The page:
© 2022 Connecticut Public

FCC Public Inspection Files:
WPKT · WRLI-FM · WEDW-FM · Public Files Contact
Play Live Radio
Next Up:
Available On Air Stations

Hidden Treasures: Hawaii Custody Battle

A museum and indigenous Hawaiians are in a custody battle over rare carved artifacts, some of which have been repatriated to sacred burial caves. Harriet Baskas' report on the controversy is the latest in NPR's Hidden Treasures series.

The Bishop Museum in Honolulu is Hawaii's oldest and largest. Its stated mission is to preserve the culture and tell the stories of Hawaii and the Pacific. Like many museums, the Bishop is trying to balance its mission with the 1990 Native American Graves Repatriation Act. Under the law, the museum is returning human remains and funerary items to community groups that claim them.

The museum and several Native Hawaiian groups are struggling to figure out what should be done with 83 objects, including bones and rare carved artifacts taken from sacred burial caves in Kawaihae, on the Big Island of Hawaii in 1905.

Four years ago four groups came to the museum to reclaim those objects. Edward Ayau represents one of the groups, Hui Malama. Ayau says Hui Malama members believed they had consensus from the other three groups when they checked all 83 objects out of the museum, reburied them in the caves, and sealed up the entrance.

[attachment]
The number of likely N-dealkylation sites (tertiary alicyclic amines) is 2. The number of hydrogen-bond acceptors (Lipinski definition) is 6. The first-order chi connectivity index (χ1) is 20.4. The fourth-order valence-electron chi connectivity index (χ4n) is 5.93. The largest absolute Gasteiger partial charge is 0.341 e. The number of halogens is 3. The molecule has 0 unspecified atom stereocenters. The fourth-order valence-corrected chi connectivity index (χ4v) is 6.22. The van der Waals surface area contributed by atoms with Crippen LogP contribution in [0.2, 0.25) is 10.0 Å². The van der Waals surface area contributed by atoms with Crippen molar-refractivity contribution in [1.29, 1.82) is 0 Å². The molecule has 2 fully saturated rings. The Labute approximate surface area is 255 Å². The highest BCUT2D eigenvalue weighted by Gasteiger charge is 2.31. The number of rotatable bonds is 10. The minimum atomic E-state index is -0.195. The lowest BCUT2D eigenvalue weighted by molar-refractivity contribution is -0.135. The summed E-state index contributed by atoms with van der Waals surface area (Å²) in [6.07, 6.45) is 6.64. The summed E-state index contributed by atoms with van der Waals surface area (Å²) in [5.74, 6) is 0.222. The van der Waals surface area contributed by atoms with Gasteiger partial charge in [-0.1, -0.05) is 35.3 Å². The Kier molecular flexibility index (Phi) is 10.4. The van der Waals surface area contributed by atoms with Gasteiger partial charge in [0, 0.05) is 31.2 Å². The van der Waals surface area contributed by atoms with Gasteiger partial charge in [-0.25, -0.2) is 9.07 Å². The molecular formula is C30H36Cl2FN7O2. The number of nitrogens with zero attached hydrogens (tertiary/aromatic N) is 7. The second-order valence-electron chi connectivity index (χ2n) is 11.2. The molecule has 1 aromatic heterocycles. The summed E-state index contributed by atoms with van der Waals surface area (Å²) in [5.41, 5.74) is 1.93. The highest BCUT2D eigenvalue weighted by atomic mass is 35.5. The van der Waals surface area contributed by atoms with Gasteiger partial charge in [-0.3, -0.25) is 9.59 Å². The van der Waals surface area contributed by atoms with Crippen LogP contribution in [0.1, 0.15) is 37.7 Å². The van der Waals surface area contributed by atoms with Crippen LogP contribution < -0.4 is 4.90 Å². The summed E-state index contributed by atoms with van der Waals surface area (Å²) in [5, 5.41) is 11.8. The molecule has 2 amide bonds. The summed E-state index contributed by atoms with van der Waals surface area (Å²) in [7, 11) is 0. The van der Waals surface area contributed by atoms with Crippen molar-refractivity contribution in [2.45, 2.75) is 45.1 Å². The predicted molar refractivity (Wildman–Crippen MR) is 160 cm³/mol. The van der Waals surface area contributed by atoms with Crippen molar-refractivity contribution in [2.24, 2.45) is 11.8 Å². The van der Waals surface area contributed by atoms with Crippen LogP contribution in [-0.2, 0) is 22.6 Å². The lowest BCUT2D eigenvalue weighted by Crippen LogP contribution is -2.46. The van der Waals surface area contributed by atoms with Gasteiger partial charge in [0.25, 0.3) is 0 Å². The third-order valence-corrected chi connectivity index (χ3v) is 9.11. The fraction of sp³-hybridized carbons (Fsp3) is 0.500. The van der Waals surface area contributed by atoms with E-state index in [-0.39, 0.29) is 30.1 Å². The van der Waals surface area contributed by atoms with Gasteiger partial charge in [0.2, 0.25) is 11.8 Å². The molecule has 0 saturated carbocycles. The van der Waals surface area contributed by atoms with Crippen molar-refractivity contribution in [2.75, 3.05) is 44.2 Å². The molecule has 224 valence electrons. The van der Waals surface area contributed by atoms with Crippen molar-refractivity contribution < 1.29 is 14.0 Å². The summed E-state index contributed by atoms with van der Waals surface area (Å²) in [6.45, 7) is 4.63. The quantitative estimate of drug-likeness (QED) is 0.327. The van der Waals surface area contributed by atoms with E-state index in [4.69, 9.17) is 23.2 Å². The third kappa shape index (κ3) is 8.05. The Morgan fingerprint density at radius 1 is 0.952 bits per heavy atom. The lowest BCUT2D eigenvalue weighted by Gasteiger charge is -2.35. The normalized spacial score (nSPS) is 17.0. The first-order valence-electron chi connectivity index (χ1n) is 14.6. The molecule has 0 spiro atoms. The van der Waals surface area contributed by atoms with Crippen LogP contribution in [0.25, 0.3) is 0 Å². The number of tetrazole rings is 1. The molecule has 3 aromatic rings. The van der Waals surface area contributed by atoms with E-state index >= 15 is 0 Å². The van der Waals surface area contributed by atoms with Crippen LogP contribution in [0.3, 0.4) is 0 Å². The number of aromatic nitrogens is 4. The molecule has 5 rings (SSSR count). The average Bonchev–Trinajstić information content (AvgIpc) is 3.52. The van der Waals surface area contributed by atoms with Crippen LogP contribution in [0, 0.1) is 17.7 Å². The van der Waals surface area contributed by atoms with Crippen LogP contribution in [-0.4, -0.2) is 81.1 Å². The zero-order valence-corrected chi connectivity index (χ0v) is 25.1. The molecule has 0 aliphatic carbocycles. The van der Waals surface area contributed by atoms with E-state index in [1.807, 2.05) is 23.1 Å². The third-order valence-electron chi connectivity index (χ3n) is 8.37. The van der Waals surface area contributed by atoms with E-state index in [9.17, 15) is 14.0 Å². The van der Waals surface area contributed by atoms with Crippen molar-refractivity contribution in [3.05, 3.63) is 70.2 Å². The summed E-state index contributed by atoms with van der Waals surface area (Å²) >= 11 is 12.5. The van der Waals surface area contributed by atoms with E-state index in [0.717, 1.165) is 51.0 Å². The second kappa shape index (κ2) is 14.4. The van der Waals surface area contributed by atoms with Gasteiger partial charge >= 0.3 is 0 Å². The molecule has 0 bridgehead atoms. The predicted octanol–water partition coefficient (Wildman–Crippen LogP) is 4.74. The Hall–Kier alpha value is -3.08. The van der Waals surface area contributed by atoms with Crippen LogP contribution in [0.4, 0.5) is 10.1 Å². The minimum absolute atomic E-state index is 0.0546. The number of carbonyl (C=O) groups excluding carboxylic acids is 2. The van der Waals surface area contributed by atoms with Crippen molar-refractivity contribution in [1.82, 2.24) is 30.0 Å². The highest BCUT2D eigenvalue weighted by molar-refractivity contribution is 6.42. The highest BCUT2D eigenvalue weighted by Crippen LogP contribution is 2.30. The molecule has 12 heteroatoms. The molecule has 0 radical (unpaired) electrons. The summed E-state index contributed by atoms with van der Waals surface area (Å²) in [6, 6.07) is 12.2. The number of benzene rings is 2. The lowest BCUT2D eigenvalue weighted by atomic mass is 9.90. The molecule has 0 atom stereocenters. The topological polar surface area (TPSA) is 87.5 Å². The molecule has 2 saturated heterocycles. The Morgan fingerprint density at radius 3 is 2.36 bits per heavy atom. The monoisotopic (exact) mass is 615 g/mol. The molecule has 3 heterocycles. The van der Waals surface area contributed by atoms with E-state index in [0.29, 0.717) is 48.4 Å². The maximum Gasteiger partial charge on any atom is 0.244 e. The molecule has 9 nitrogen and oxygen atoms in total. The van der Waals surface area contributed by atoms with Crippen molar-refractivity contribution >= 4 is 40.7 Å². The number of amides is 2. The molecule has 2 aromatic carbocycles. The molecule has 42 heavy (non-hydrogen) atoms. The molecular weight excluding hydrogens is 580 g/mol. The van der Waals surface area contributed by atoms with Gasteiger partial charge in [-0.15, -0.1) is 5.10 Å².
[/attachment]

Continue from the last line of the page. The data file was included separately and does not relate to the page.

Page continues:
Ayau says the items were desecrated by David Forbes, an amateur archeologist in Hawaii around the turn of the last century. But other groups say the items should be returned to the Bishop Museum for display.

The Hidden Treasures Radio Project series, funded by the Corporation for Public Broadcasting, the National Endowment for the Arts and the Cultural Development Authority of King County, Wash.

Copyright 2022 NPR. To see more, visit https://www.npr.org.

Stand up for civility

This news story is funded in large part by Connecticut Public’s Members — listeners, viewers, and readers like you who value fact-based journalism and trustworthy information.

We hope their support inspires you to donate so that we can continue telling stories that inform, educate, and inspire you and your neighbors. As a community-supported public media service, Connecticut Public has relied on donor support for more than 50 years.

Your donation today will allow us to continue this work on your behalf. Give today at any amount and join the 50,000 members who are building a better—and more civil—Connecticut to live, work, and play.